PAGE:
Emotions still raw for survivors and loved ones, 10 years after 35W bridge collapse

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Even 10 years later, emotions are still raw for survivors and those who lost loved ones when the I-35W bridge over the Mississippi River in Minneapolis collapsed, leaving 13 dead and another 145 injured. 

Paul Eickstadt's sister keeps a picture of her brother at Grand Teton National Park--one of her favorites of him, she says. He died when the bridge collapsed, starting his morning shift to Mason City, Iowa, as a delivery driver for Sara Lee Bakery. 

He had apparently just waved to a group of kids on a school bus next to him when the bridge went down, driving in front of their vehicle at the last second in a manuever that may have saved their lives that day.

"I don't know exactly the sequence of events to say that he saved lives, but I believe that if he were in a situation where he could have, he would have," Susan Espeseth said. "For the kids."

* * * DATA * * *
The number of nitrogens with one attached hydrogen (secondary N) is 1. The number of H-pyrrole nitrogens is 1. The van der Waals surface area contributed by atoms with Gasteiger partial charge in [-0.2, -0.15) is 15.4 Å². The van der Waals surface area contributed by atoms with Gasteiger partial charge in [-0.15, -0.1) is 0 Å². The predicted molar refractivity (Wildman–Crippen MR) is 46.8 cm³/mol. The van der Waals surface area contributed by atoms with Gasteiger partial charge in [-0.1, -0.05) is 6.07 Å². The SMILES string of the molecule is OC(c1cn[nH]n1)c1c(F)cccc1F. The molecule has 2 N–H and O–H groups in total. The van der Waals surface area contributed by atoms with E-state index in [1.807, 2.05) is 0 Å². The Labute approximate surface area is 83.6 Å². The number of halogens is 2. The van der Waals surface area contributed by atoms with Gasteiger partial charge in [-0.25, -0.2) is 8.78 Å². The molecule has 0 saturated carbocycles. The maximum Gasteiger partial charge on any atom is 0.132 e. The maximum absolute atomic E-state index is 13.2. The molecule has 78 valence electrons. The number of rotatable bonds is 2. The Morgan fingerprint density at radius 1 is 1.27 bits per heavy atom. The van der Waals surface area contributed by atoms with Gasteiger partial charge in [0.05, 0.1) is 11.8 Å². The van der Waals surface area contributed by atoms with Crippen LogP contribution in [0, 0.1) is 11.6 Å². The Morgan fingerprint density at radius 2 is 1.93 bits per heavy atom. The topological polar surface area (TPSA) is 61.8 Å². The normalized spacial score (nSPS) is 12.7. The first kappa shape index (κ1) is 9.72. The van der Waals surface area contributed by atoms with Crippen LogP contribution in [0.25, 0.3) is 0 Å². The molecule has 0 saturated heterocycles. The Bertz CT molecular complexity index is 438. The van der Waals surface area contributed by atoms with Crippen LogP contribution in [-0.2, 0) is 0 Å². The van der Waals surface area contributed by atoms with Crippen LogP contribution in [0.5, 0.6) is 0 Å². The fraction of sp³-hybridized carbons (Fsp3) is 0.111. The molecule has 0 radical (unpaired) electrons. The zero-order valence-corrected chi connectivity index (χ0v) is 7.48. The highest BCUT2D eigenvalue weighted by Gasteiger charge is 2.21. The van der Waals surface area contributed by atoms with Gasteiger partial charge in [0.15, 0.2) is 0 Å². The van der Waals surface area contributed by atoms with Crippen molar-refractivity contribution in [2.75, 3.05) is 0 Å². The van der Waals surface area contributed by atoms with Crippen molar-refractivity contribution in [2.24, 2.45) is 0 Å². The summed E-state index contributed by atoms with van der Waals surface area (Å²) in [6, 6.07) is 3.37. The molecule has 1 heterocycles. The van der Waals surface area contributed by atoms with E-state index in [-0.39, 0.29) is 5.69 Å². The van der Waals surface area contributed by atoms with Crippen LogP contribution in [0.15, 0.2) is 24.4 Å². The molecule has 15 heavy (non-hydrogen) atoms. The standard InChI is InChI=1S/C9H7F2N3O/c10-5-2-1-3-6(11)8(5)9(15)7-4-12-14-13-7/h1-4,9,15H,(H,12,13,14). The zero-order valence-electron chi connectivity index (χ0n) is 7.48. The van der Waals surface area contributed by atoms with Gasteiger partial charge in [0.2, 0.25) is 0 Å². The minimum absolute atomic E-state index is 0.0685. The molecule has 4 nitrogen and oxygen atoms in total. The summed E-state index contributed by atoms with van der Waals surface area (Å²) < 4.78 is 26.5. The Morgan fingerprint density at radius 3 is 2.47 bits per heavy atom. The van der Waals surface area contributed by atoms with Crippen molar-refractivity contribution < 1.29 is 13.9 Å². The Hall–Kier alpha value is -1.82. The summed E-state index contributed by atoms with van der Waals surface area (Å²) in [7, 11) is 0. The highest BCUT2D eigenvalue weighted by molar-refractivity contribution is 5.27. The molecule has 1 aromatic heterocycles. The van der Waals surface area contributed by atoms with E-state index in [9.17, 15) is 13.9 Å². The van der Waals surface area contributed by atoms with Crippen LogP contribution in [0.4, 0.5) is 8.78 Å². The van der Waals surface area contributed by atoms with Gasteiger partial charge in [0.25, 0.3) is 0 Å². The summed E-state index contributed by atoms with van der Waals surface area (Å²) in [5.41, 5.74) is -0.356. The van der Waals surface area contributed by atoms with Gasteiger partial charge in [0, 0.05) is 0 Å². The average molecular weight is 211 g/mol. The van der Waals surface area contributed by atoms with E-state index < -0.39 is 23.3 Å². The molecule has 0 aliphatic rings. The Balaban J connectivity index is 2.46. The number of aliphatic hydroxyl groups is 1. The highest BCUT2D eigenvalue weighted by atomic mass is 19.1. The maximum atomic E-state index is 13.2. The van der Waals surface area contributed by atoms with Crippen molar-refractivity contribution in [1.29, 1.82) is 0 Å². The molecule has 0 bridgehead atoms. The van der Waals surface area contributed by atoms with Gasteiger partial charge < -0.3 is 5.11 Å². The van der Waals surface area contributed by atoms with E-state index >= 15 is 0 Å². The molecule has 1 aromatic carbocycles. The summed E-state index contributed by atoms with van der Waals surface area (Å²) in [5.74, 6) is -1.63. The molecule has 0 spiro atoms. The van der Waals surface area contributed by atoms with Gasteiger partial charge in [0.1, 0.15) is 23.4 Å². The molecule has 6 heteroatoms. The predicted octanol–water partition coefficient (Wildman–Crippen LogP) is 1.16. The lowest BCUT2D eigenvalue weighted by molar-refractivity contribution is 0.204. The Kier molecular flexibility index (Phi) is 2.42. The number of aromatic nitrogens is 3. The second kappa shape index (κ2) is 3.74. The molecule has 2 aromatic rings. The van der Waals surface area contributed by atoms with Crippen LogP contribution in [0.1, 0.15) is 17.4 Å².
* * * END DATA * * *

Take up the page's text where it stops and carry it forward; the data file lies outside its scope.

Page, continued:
And though he's missed out on a lot of family milestones in the past year, Paul's family takes solace in the fact that they will see him again. 

For their part, Susan and her husband plan to attend some of the official events marking the 10 year anniversary of that tragic day, hoping to give her thanks to the various first responders, city officials and strangers that have all helped her heal in one way or another.